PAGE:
• 1815 December 10
    (b.) -
    1852 November 27


An English writer chiefly known for her work on Charles Babbage's early mechanical general-purpose computer, the analytical engine. Her notes on the engine include what is recognized as the first algorithm intended to be processed by a machine; as such she is sometimes portrayed as the "World's First Computer Programmer". As a young adult she took an interest in mathematics, and in particular Babbage's work on the analytical engine. Between 1842 and 1843 she translated an article by Italian mathematician Luigi Menabrea on the engine, which she supplemented with a set of notes of her own. These notes contain what is considered the first computer program?that is, an algorithm encoded for processing by a machine. Though Babbage's engine was not built until nearly 150 years later in 1989?91, her notes are important in the early history of computers. She also foresaw the capability of computers to go beyond mere calculating or number-crunching while others, including Babbage himself, focused only on these capabilities. Though very ill as a child, she continued her education; she was privately schooled in mathematics and science by William Frend, William King and Mary Somerville and one of her later tutors was the noted mathematician and logician Augustus De Morgan. From 1832, when she was seventeen, her remarkable mathematical abilities began to emerge, and her interest in mathematics dominated her life even after her marriage. In a letter to her mother, De Morgan suggested that her skill in mathematics could lead her to become "an original mathematical investigator, perhaps of first-rate eminence". She knew Mary Somerville, noted researcher and scientific author of the 19th century, who introduced her to Charles Babbage on 5 June 1833. Other acquaintances were Sir David Brewster, Charles Wheatstone, Charles Dickens and Michael Faraday. She met and corresponded with Charles Babbage on many occasions, including socially and in relation to Babbage's Difference Engine and Analytical Engine. Babbage was impressed by her intellect and writing skills. He called her "The Enchantress of Numbers". During a nine-month period in 1842?43, she translated Italian mathematician Luigi Menabrea's memoir on Babbage's newest proposed machine, the Analytical Engine. With the article, she appended a set of notes. The notes are longer than the memoir itself and were labeled alphabetically from A to G. In note G, she describes in complete detail, an algorithm for the analytical engine to compute Bernoulli numbers with the Engine, which would have run correctly had the Analytical Engine been built. In 1953, over one hundred years after her death, her notes on Babbage's Analytical Engine were republished. The engine has now been recognized as an early model for a computer and her notes as a description of a computer and software. The computer language ?Ada?, created on behalf of the United States Department of Defense, was named after her. The reference manual for the language was approved on 10 December 180, and the Department of Defense Military Standard for the language, "MIL-STD-1815", was given the number of the year of her birth. Since 1998, the British Computer Society has awarded a medal in her name and in 2008 initiated an annual competition for women students of computer science. She has been portrayed in the film Conceiving Ada, the steam punk novel The Difference Engine, by William Gibson and Bruce Sterling and the webcomic 2D Goggles by Sydney Padua. March 24, 2009 and 2010, was commemorated by some as Ada Lovelace Day, a day to celebrate the achievements of women in technology and science. The 2011 Ada Lovelace Day will be 7 October.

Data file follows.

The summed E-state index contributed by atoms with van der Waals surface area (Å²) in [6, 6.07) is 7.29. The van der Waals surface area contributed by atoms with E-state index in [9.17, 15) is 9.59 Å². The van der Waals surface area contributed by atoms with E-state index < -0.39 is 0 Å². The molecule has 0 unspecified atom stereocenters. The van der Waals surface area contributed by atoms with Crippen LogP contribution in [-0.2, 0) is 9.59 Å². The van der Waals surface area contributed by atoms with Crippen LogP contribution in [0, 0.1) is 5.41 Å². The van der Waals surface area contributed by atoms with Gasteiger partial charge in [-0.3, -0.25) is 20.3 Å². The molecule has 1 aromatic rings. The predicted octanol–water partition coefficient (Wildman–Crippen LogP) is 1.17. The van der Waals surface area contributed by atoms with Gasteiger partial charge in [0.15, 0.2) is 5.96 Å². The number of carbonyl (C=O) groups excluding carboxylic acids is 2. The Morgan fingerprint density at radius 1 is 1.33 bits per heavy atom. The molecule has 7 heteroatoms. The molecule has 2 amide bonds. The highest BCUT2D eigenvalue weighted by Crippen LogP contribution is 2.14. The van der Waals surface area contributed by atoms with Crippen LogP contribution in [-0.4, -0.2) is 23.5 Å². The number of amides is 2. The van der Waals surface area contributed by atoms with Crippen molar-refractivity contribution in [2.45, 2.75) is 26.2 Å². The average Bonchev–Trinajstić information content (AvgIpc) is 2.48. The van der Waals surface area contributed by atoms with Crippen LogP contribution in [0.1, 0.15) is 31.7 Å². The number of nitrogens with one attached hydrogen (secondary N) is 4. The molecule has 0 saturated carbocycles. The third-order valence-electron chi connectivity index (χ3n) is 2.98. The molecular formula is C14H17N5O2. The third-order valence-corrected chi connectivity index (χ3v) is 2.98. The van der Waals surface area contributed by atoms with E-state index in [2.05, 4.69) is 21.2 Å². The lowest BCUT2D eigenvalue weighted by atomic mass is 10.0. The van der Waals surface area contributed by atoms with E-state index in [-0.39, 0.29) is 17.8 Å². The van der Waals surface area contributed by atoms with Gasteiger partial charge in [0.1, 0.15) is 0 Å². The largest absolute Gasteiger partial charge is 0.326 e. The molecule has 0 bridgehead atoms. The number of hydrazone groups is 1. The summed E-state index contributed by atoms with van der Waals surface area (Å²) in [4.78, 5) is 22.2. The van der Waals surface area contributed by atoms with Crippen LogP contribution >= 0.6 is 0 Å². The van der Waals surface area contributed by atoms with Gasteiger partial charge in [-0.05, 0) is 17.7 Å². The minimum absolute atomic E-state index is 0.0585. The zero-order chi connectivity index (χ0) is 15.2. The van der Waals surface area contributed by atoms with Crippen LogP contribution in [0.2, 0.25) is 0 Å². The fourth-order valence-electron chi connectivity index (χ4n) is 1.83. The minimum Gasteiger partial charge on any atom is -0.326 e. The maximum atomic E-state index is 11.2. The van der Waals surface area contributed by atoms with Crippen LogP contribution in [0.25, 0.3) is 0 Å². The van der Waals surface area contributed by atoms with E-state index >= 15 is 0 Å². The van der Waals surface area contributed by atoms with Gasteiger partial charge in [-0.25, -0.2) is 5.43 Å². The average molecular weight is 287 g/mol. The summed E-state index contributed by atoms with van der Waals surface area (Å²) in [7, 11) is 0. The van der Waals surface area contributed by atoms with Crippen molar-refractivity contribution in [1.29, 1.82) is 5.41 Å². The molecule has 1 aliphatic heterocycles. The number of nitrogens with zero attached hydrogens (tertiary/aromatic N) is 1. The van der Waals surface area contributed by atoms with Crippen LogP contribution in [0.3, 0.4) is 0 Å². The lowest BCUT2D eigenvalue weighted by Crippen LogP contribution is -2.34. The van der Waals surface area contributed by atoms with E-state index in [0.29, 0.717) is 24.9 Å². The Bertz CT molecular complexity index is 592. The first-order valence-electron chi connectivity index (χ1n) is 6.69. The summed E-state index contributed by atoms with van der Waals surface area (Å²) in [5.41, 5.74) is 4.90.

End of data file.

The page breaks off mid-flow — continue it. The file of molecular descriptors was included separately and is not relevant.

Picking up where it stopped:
• Date of Birth:

    1815 December 10
  • Date of Death:

    1852 November 27
  • Gender:

  • Noted For:

    Her notes on Charles Babbage's analytical engine include what is recognized as the first algorithm intended to be processed by a machine, thus she is known as the "World's First Computer Programmer"
  • Category of Achievement:

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